Even though The Roku Channel is an ad-supported network, Roku Media's head of sports Joe Franzetta said there won't be any ads interrupting the races. Instead, the company is working with Formula E to show those during pre- and post-race programs. Since this is the first season of the partnership, he didn't rule out changes in the future. 

"For our first season with Formula E, we will run the races themselves as an ad-free experience," he explained. "We will continue to explore ad formats, such as picture-in-picture advertising as our partnership progresses."

Handout via Getty Images

Races shown on CBS and Paramount+ may still cut to commercial during live action, according to Formula E's chief media officer Aarti Dabas. This was a huge headache for viewers in the US last season as major race action took place at multiple E-Prix while the broadcast was away on a commercial. During the Portland race, the network went to ads during the last four laps. In Rome, viewers missed a massive wreck. Dabas says Formula E is aware this can be frustrating and it constantly trying to improve the experience, including expanded use of picture-in-picture or "double box" so that live action is still viewable.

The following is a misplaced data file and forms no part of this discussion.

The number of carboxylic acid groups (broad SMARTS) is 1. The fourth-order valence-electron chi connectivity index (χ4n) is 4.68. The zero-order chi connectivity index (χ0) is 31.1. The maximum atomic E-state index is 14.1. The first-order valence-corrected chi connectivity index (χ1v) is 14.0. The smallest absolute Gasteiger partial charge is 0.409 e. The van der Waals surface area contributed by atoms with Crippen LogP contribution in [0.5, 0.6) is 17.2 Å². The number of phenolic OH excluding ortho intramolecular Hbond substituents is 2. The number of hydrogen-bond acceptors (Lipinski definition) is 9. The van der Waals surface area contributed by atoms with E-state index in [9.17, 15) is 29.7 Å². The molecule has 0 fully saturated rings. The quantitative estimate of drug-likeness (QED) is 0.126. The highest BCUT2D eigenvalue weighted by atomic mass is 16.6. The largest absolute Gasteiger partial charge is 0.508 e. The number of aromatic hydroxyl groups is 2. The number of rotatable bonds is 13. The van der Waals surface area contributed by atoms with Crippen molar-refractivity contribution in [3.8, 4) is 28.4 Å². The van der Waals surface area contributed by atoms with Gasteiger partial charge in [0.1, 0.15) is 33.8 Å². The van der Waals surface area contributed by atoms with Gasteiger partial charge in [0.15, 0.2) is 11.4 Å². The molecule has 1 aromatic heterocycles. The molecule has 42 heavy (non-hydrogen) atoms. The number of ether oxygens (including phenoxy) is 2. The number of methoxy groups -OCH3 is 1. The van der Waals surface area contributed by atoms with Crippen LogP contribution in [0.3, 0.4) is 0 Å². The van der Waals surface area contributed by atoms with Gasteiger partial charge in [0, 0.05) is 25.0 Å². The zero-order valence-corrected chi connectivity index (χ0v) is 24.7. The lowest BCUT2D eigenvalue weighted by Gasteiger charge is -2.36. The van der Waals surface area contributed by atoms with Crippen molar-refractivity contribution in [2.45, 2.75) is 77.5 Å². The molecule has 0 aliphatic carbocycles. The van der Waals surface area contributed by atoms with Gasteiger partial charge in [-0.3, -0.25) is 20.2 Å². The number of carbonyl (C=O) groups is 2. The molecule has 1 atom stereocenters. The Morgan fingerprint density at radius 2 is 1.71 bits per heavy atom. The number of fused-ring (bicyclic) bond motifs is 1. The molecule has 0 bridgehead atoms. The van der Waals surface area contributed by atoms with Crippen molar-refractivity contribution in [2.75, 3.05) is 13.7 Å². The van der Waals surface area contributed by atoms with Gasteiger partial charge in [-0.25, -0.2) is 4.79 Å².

"We can understand it can frustrating for fans when they miss key action," Dabas said. "We learn with each broadcast and ensure steps are taken to provide a better viewing experience to fans."

Formula E will make archived races available to stream for free seven days after the E-Prix. Those will only be available on the series' website via the library of past races it launched last November. Currently, there are no plans to make that available to stream on other platforms, but doing so on the Formula E website only requires you to sign up for a free account. 

Attack Charge pit stops still aren't ready for races

The Race reported earlier this month that Attack Charge stops aren't expected to be used at the first race in Mexico City. This is yet another delay in bringing pit stops back to the all-electric series. Early on, drivers would have to change cars in order to make it through a race. The technology eventually progressed to the point where the combination of initial charge and re-gen during races gives teams enough power to make it until the end. As it stands, drivers only pit in the event of damage or a problem, which almost certainly dooms them to finishing at the back of the pack.